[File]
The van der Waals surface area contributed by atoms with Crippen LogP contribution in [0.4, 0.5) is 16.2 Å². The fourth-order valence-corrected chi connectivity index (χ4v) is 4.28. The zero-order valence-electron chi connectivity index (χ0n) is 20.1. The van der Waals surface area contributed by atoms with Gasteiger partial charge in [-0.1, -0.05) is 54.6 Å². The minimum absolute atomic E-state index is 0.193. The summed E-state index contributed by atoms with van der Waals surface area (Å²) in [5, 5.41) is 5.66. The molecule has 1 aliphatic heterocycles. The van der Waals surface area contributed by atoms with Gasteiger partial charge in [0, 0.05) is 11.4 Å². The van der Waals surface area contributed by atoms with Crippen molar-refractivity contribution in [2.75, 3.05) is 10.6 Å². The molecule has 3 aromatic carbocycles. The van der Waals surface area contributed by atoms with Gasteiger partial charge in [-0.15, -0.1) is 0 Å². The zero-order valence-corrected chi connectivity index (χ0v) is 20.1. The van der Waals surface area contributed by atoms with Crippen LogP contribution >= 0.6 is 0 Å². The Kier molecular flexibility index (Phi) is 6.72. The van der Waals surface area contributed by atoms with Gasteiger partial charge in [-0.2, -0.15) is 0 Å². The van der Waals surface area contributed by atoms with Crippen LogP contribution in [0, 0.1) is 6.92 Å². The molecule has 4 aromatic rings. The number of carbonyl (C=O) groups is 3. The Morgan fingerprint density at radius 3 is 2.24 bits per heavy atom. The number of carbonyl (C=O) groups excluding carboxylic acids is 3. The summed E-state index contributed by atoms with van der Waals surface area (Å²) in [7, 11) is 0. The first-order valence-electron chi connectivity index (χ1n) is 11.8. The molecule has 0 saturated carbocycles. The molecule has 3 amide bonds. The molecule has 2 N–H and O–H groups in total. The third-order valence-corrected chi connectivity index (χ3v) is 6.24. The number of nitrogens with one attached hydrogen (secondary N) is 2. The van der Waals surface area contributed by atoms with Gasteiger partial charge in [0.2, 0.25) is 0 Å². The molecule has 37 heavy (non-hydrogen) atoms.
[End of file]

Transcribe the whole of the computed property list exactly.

The van der Waals surface area contributed by atoms with Crippen LogP contribution in [0.4, 0.5) is 16.2 Å². The fourth-order valence-corrected chi connectivity index (χ4v) is 4.28. The zero-order valence-electron chi connectivity index (χ0n) is 20.1. The van der Waals surface area contributed by atoms with Gasteiger partial charge in [-0.1, -0.05) is 54.6 Å². The minimum absolute atomic E-state index is 0.193. The summed E-state index contributed by atoms with van der Waals surface area (Å²) in [5, 5.41) is 5.66. The molecule has 1 aliphatic heterocycles. The van der Waals surface area contributed by atoms with Gasteiger partial charge in [0, 0.05) is 11.4 Å². The van der Waals surface area contributed by atoms with Crippen molar-refractivity contribution in [2.75, 3.05) is 10.6 Å². The molecule has 3 aromatic carbocycles. The van der Waals surface area contributed by atoms with Gasteiger partial charge in [-0.15, -0.1) is 0 Å². The zero-order valence-corrected chi connectivity index (χ0v) is 20.1. The van der Waals surface area contributed by atoms with Crippen LogP contribution >= 0.6 is 0 Å². The Kier molecular flexibility index (Phi) is 6.72. The van der Waals surface area contributed by atoms with Gasteiger partial charge in [-0.2, -0.15) is 0 Å². The van der Waals surface area contributed by atoms with Crippen LogP contribution in [0, 0.1) is 6.92 Å². The molecule has 4 aromatic rings. The number of carbonyl (C=O) groups is 3. The Morgan fingerprint density at radius 3 is 2.24 bits per heavy atom. The number of carbonyl (C=O) groups excluding carboxylic acids is 3. The summed E-state index contributed by atoms with van der Waals surface area (Å²) in [7, 11) is 0. The first-order valence-electron chi connectivity index (χ1n) is 11.8. The molecule has 0 saturated carbocycles. The molecule has 3 amide bonds. The molecule has 2 N–H and O–H groups in total. The third-order valence-corrected chi connectivity index (χ3v) is 6.24. The number of nitrogens with one attached hydrogen (secondary N) is 2. The van der Waals surface area contributed by atoms with Gasteiger partial charge in [0.2, 0.25) is 0 Å². The molecule has 37 heavy (non-hydrogen) atoms.